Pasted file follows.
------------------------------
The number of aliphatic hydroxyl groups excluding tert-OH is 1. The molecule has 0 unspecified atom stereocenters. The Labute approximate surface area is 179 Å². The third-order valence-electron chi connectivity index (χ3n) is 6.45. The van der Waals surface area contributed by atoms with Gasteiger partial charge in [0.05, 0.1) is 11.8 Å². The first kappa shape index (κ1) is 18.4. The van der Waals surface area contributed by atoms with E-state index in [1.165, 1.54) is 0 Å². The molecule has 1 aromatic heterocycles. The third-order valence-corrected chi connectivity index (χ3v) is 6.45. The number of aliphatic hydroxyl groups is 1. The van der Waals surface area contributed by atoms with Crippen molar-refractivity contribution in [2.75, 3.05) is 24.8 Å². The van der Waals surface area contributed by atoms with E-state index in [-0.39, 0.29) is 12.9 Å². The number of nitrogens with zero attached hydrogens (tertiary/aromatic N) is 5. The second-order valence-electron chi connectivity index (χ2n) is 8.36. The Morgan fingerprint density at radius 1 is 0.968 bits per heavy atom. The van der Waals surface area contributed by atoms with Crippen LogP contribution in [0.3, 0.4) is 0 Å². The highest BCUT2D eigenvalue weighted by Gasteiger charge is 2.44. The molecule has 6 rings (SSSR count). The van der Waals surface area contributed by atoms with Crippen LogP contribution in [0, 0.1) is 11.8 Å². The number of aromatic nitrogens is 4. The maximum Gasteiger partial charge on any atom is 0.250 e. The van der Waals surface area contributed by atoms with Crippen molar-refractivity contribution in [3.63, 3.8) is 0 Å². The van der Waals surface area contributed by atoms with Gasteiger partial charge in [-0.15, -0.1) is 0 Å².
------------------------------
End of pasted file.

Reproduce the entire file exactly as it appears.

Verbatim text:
The number of aliphatic hydroxyl groups excluding tert-OH is 1. The molecule has 0 unspecified atom stereocenters. The Labute approximate surface area is 179 Å². The third-order valence-electron chi connectivity index (χ3n) is 6.45. The van der Waals surface area contributed by atoms with Gasteiger partial charge in [0.05, 0.1) is 11.8 Å². The first kappa shape index (κ1) is 18.4. The van der Waals surface area contributed by atoms with E-state index in [1.165, 1.54) is 0 Å². The molecule has 1 aromatic heterocycles. The third-order valence-corrected chi connectivity index (χ3v) is 6.45. The number of aliphatic hydroxyl groups is 1. The van der Waals surface area contributed by atoms with Crippen molar-refractivity contribution in [2.75, 3.05) is 24.8 Å². The van der Waals surface area contributed by atoms with E-state index in [-0.39, 0.29) is 12.9 Å². The number of nitrogens with zero attached hydrogens (tertiary/aromatic N) is 5. The second-order valence-electron chi connectivity index (χ2n) is 8.36. The Morgan fingerprint density at radius 1 is 0.968 bits per heavy atom. The van der Waals surface area contributed by atoms with Crippen LogP contribution in [0.3, 0.4) is 0 Å². The highest BCUT2D eigenvalue weighted by Gasteiger charge is 2.44. The molecule has 6 rings (SSSR count). The van der Waals surface area contributed by atoms with Crippen LogP contribution in [0, 0.1) is 11.8 Å². The number of aromatic nitrogens is 4. The maximum Gasteiger partial charge on any atom is 0.250 e. The van der Waals surface area contributed by atoms with Crippen molar-refractivity contribution in [3.63, 3.8) is 0 Å². The van der Waals surface area contributed by atoms with Gasteiger partial charge in [-0.15, -0.1) is 0 Å².